Reconciliation with two equals is more realistic than striving to reconcile two parties that should be equal but one is dependent on the other. The attempt of a handful of “Black evangelicals” in predominantly White denominations striving to change hiring practices in churches and seminaries, arguing for more representation, and striving to change the views of White Christians on issues of race that have developed over centuries is ineffective. This places “Black evangelicals” in a perpetual posture of begging for change. Once again drawing from Malcolm’s analysis, once Black people obtain economic independence from White people, they will no longer be in a position to have to beg for anything from them.[3]

This is why the author contends that “Black evangelicals” should (re)turn to historically Black denominations in order to strengthen them and remove the need to rely on White denominations to provide ministry resources. As long as Black Christians are in a begging posture toward White Christians, it will be difficult for them to reconcile with one another.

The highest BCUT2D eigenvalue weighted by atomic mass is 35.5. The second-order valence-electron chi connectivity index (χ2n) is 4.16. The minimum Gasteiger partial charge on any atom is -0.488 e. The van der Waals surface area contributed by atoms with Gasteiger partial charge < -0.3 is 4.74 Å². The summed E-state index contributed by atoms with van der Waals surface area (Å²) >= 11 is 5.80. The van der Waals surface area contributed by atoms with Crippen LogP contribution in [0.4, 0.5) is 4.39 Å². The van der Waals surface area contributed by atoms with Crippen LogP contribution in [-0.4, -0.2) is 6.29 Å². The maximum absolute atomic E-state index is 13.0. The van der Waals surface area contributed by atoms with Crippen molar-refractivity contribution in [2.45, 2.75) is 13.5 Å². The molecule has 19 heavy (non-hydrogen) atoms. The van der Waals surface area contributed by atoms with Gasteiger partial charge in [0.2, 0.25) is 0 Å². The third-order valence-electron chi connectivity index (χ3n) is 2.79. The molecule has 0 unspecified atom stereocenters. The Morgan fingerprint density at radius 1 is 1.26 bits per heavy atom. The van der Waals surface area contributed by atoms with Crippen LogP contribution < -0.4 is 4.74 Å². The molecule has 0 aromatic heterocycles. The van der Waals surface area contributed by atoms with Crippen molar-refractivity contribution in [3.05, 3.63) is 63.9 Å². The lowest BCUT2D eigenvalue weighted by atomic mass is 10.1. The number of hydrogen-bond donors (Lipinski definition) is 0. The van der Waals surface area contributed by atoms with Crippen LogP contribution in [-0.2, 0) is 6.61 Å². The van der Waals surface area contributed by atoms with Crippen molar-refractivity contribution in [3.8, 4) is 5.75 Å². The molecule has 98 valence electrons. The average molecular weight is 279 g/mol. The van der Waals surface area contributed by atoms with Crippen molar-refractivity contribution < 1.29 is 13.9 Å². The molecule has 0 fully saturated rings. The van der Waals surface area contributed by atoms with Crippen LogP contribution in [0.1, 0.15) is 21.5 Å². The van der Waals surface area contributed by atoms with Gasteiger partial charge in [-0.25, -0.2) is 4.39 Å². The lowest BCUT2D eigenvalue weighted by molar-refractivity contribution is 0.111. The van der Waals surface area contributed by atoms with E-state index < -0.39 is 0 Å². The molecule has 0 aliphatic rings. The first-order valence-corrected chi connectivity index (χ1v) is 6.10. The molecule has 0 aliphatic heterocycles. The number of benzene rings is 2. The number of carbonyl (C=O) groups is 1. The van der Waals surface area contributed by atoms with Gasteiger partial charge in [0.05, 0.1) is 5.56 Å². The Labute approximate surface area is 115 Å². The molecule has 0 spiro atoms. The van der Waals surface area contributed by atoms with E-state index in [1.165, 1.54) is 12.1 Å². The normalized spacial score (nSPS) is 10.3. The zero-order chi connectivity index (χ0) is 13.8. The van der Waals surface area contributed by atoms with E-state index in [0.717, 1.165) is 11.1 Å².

For this reason, “Black evangelicals” who desire genuine reconciliation with White Christians should pursue reconciliation from the denominational level. This way Black Christians will have the ability to better fund their own seminaries, support their own missionaries more, and expand the ministries of their churches. When this happens, Black Christians who are being supported by the seven historically Black denominations will be able to approach White Christians from a posture of equality. Discussions for partnership can then take place, for example, between the AME church and the Southern Baptist Convention. In this way, two independent parties will have the ability to come together for the furtherance of God’s kingdom.

I am arguing for commitment to a long-term vision that will begin with challenges. The most challenging issue is convincing “Black evangelicals” to give up a method that can produce immediate results. They can point to church programs, mission trips, and seminary scholarships that all apparently prove that they are doing the right (or better yet, the best) thing. “We are getting ministry done,” they say. But what I hope to have done through this series is show that while there may be short-term immediate benefits to this strategy, it robs the Black community and ultimately hinders actual racial reconciliation.


[1]Frantz Fanon, “National Culture” in Ashcroft, The Post-Colonial Studies Reader, 119.

[2]Malcolm X, “Ballot or the Bullet” retrieved 12/19/19 from:

[3]Malcolm X, “The Ballot or the Bullet” in Malcolm X, Malcolm X Speaks: Selected Speeches and Statements, edited by George Breitman (New York: Grove Press, 1990), 39.